You can see in this photo what a big difference there is in length around the hem. The longest point is on the true bias.
I had no helpers when it came time to mark the hem, so took a deep breath and did it solo. I put the dress on and marked where I wanted it to hit. It was quite a challenge to hold it steady against my thigh while I marked a point just below my knee! From there it was a simple matter of putting it on my dummy and marking it by measuring up from the floor with a long ruler. My fear doing it solo is that while my dummy is very similarly proportioned to me it isn't as accurate as getting a helper to mark it on me. I figured it wasn't going to be significantly out even if it was a tad. (I've done this before with success, but not for a while). I have one of those chalk puffer thingies for marking your own hems, but I'm, um, not sure which box in the roof it's in.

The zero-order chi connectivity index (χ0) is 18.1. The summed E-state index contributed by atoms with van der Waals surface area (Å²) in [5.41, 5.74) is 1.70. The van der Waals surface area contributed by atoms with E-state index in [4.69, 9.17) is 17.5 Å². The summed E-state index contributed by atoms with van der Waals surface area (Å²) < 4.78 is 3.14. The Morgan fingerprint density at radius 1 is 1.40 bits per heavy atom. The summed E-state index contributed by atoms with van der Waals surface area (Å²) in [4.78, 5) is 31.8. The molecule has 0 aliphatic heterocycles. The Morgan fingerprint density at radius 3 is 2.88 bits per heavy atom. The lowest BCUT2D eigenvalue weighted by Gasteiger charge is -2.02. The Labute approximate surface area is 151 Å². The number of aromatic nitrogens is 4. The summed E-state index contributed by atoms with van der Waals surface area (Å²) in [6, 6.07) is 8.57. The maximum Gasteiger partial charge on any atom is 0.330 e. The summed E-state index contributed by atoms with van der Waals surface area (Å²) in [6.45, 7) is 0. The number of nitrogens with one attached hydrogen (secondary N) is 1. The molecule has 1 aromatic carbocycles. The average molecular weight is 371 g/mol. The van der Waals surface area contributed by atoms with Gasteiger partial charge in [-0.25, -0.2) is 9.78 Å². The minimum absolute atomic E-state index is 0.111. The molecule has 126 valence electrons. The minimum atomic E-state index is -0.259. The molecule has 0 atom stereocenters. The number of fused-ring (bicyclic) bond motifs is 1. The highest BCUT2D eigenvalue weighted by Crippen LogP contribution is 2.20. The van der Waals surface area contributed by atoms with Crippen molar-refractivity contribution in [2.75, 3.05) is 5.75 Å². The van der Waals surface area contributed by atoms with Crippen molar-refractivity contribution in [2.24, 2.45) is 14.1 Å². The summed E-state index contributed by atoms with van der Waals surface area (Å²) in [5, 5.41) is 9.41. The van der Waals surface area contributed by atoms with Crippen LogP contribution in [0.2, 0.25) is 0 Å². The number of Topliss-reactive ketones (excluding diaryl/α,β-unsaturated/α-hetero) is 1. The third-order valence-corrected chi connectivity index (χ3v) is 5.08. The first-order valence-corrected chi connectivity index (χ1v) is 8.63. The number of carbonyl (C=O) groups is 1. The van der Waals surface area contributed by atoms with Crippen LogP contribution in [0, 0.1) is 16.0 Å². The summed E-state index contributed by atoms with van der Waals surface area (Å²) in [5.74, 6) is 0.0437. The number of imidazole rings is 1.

Anyway, after doing my baby hem on the dress and pressing it and putting on a decent bra (which makes a huge difference!), it looks like this:Photo credit to the overexcited nine year old who was looking forward to being babysat by her aunt and staying up past bedtime to help her with the twins!
And here's the one she took of me and David just before we left. That's Nicholas' head in the corner. Nothing happens in this house without his investigating! David's shirt is one of approximately 15+ I have made over the years for him or his twin brother. It's my absolute favourite, Burda 8471 I can churn one out in no time - the fit needed very little tweaking, so he doesn't need to be involved till I hand him a completed shirt. He likes this.